Starting in Feb 2005 my 2.5 year old son delevoped a chough which was treated with ventolin and inhaled steriods. He does not wheeze is allways full on enery and growing normally. This helped until OCT 2005. For 1.5 months he did not respond to any asthma medication oral or inhaled. He had a constant runny nose congestion etc. In Nov we took him to an emergancy ward because the choughing was so bad. He had a completly clear chest and was not having an asthma attack. He was started on Zantac and after 3 days we noticed that his choughing had reduced considerally. We were sent to an ENT specialist who dianosoged him with LPR using a scope to look down his throat. He started him on Orgastro. After some weeks we notcied improvement just as I started beliving we had made a break through. He got a runny nose and cogestion and started choughing again. this lasted some weeks and then he settled down for a week or to then he start choughing again. All this time he was on reflux medication We took him to Venezula were he was allery tested and found to be allergic to many enviromental stuff. He also had a serious sinus infection which they treated with antibotics for 21 days. They flelt he had no asthma and no reflux.
Anyway he came home and within 1 week he was choughing again this time the only thing that helped was ventolin.His nose has cleared up.We restarted him on Zantac which helped and he settled down again. About one week ago he had a late dinner of fried food and from that night to now he seems to start choughing after meals and in the night. I am confused what do I do??
Chronic cough is a young child is always frustrating for parents. It often takes some effort to make the diagnosis and control. Determining if the cause of the problem is the upper or lower airways or a combination of both is the first step. Once this is determined, directed therapy can be approached. I would suggest seeing either a pediatric pulmonologist or pediatric allergist to start working on this process. While it is possible that you may have to see both, one should be able to make the diagnosis after some testing.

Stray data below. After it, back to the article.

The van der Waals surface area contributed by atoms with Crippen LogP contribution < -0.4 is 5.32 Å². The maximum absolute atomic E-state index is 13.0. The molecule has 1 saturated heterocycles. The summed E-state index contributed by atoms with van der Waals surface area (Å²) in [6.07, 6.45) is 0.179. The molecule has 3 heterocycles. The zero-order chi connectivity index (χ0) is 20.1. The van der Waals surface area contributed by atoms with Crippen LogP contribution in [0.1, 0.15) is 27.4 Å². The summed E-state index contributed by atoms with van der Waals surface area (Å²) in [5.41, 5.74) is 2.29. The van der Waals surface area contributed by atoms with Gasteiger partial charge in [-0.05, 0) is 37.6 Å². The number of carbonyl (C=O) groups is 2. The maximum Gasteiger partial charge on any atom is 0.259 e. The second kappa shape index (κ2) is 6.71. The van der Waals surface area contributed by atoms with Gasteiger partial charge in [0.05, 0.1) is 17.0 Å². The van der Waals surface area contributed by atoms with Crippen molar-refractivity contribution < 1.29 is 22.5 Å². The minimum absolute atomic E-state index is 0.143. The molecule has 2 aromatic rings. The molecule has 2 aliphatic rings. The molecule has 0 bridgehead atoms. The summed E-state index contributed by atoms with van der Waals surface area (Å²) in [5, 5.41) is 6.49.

Finging those type of doctors in this part of the world is difficult. To me it is so clear that he has a reflux problem. If some thing is irrating his throat would that cause it to become infamed. If ventolin is given would that not cause his airways to open. Therefore he may respond to Asthma medication
Reflux and asthma go together. Reflux makes asthma worse and you cough a lot and all that coughing pushes your belly up and makes you reflux more. Treat both problems aggressively and don't worry too much about which one is bothering the other. After your child has been "clear" for a couple of months, back off the asthma medicines a bit and see how it goes.
Copyright 1994-2018MedHelp.All rights reserved. MedHelp is a division of Vitals Consumer Services, LLC.
The Content on this Site is presented in a summary fashion, and is intended to be used for educational and entertainment purposes only. It is not intended to be and should not be interpreted as medical advice or a diagnosis of any health or fitness problem, condition or disease; or a recommendation for a specific test, doctor, care provider, procedure, treatment plan, product, or course of action. MedHelp is not a medical or healthcare provider and your use of this Site does not create a doctor / patient relationship. We disclaim all responsibility for the professional qualifications and licensing of, and services provided by, any physician or other health providers posting on or otherwise referred to on this Site and/or any Third Party Site. Never disregard the medical advice of your physician or health professional, or delay in seeking such advice, because of something you read on this Site. We offer this Site AS IS and without any warranties. By using this Site you agree to the following Terms and Conditions. If you think you may have a medical emergency, call your physician or 911 immediately.